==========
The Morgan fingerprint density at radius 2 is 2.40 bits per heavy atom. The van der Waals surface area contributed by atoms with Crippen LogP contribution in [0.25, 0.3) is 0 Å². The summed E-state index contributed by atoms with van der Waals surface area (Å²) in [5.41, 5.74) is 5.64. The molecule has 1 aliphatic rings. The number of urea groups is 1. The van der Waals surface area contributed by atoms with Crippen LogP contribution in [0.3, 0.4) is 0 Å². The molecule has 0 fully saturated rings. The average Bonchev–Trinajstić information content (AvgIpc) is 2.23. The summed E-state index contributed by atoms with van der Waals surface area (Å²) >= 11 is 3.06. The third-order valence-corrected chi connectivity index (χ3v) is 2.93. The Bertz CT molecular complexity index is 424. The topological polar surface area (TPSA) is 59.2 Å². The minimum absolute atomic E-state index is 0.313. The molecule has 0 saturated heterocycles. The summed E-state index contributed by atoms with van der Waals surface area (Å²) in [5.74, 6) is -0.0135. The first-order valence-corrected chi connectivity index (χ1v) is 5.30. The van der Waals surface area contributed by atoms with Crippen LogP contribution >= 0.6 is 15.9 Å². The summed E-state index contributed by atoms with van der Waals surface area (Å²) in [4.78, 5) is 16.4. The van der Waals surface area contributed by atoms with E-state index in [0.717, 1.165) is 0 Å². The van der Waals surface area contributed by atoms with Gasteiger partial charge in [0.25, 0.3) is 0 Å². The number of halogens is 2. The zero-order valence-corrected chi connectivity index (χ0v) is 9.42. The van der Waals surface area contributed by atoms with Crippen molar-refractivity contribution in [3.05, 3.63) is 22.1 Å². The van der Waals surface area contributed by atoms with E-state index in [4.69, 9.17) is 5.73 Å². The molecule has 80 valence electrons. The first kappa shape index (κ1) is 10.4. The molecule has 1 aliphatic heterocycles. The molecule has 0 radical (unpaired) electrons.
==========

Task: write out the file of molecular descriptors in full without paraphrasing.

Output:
The Morgan fingerprint density at radius 2 is 2.40 bits per heavy atom. The van der Waals surface area contributed by atoms with Crippen LogP contribution in [0.25, 0.3) is 0 Å². The summed E-state index contributed by atoms with van der Waals surface area (Å²) in [5.41, 5.74) is 5.64. The molecule has 1 aliphatic rings. The number of urea groups is 1. The van der Waals surface area contributed by atoms with Crippen LogP contribution in [0.3, 0.4) is 0 Å². The molecule has 0 fully saturated rings. The average Bonchev–Trinajstić information content (AvgIpc) is 2.23. The summed E-state index contributed by atoms with van der Waals surface area (Å²) >= 11 is 3.06. The third-order valence-corrected chi connectivity index (χ3v) is 2.93. The Bertz CT molecular complexity index is 424. The topological polar surface area (TPSA) is 59.2 Å². The minimum absolute atomic E-state index is 0.313. The molecule has 0 saturated heterocycles. The summed E-state index contributed by atoms with van der Waals surface area (Å²) in [5.74, 6) is -0.0135. The first-order valence-corrected chi connectivity index (χ1v) is 5.30. The van der Waals surface area contributed by atoms with Crippen LogP contribution >= 0.6 is 15.9 Å². The summed E-state index contributed by atoms with van der Waals surface area (Å²) in [4.78, 5) is 16.4. The van der Waals surface area contributed by atoms with E-state index in [0.717, 1.165) is 0 Å². The van der Waals surface area contributed by atoms with Gasteiger partial charge in [0.25, 0.3) is 0 Å². The number of halogens is 2. The zero-order valence-corrected chi connectivity index (χ0v) is 9.42. The van der Waals surface area contributed by atoms with Crippen molar-refractivity contribution in [3.05, 3.63) is 22.1 Å². The van der Waals surface area contributed by atoms with E-state index in [4.69, 9.17) is 5.73 Å². The molecule has 80 valence electrons. The first kappa shape index (κ1) is 10.4. The molecule has 1 aliphatic heterocycles. The molecule has 0 radical (unpaired) electrons.